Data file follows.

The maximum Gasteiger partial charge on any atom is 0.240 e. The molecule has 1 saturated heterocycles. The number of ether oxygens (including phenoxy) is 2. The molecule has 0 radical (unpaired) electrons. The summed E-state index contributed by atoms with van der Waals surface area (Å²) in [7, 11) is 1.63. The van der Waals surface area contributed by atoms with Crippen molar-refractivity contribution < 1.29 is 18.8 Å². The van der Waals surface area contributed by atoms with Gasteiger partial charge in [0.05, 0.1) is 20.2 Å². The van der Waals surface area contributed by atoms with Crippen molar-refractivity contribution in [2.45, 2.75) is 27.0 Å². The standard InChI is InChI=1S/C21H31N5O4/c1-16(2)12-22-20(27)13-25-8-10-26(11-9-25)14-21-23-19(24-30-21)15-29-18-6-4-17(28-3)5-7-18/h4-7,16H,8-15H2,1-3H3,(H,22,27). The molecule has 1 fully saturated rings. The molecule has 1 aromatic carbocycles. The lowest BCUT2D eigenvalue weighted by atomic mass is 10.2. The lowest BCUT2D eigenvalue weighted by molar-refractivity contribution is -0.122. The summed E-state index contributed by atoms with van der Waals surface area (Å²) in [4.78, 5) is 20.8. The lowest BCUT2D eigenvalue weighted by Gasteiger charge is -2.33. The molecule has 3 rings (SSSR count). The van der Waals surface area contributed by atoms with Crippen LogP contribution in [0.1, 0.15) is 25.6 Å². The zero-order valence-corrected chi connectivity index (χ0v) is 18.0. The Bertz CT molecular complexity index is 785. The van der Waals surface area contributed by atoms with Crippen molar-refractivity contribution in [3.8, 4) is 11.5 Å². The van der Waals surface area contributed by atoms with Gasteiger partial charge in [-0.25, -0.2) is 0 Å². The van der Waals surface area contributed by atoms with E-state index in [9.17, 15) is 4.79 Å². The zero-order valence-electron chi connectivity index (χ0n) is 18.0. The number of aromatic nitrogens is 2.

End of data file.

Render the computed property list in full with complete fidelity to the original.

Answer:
The maximum Gasteiger partial charge on any atom is 0.240 e. The molecule has 1 saturated heterocycles. The number of ether oxygens (including phenoxy) is 2. The molecule has 0 radical (unpaired) electrons. The summed E-state index contributed by atoms with van der Waals surface area (Å²) in [7, 11) is 1.63. The van der Waals surface area contributed by atoms with Crippen molar-refractivity contribution < 1.29 is 18.8 Å². The van der Waals surface area contributed by atoms with Gasteiger partial charge in [0.05, 0.1) is 20.2 Å². The van der Waals surface area contributed by atoms with Crippen molar-refractivity contribution in [2.45, 2.75) is 27.0 Å². The standard InChI is InChI=1S/C21H31N5O4/c1-16(2)12-22-20(27)13-25-8-10-26(11-9-25)14-21-23-19(24-30-21)15-29-18-6-4-17(28-3)5-7-18/h4-7,16H,8-15H2,1-3H3,(H,22,27). The molecule has 1 fully saturated rings. The molecule has 1 aromatic carbocycles. The lowest BCUT2D eigenvalue weighted by atomic mass is 10.2. The lowest BCUT2D eigenvalue weighted by molar-refractivity contribution is -0.122. The summed E-state index contributed by atoms with van der Waals surface area (Å²) in [4.78, 5) is 20.8. The lowest BCUT2D eigenvalue weighted by Gasteiger charge is -2.33. The molecule has 3 rings (SSSR count). The van der Waals surface area contributed by atoms with Crippen LogP contribution in [0.1, 0.15) is 25.6 Å². The zero-order valence-corrected chi connectivity index (χ0v) is 18.0. The Bertz CT molecular complexity index is 785. The van der Waals surface area contributed by atoms with Crippen molar-refractivity contribution in [3.8, 4) is 11.5 Å². The van der Waals surface area contributed by atoms with Gasteiger partial charge in [-0.25, -0.2) is 0 Å². The van der Waals surface area contributed by atoms with E-state index in [9.17, 15) is 4.79 Å². The zero-order valence-electron chi connectivity index (χ0n) is 18.0. The number of aromatic nitrogens is 2.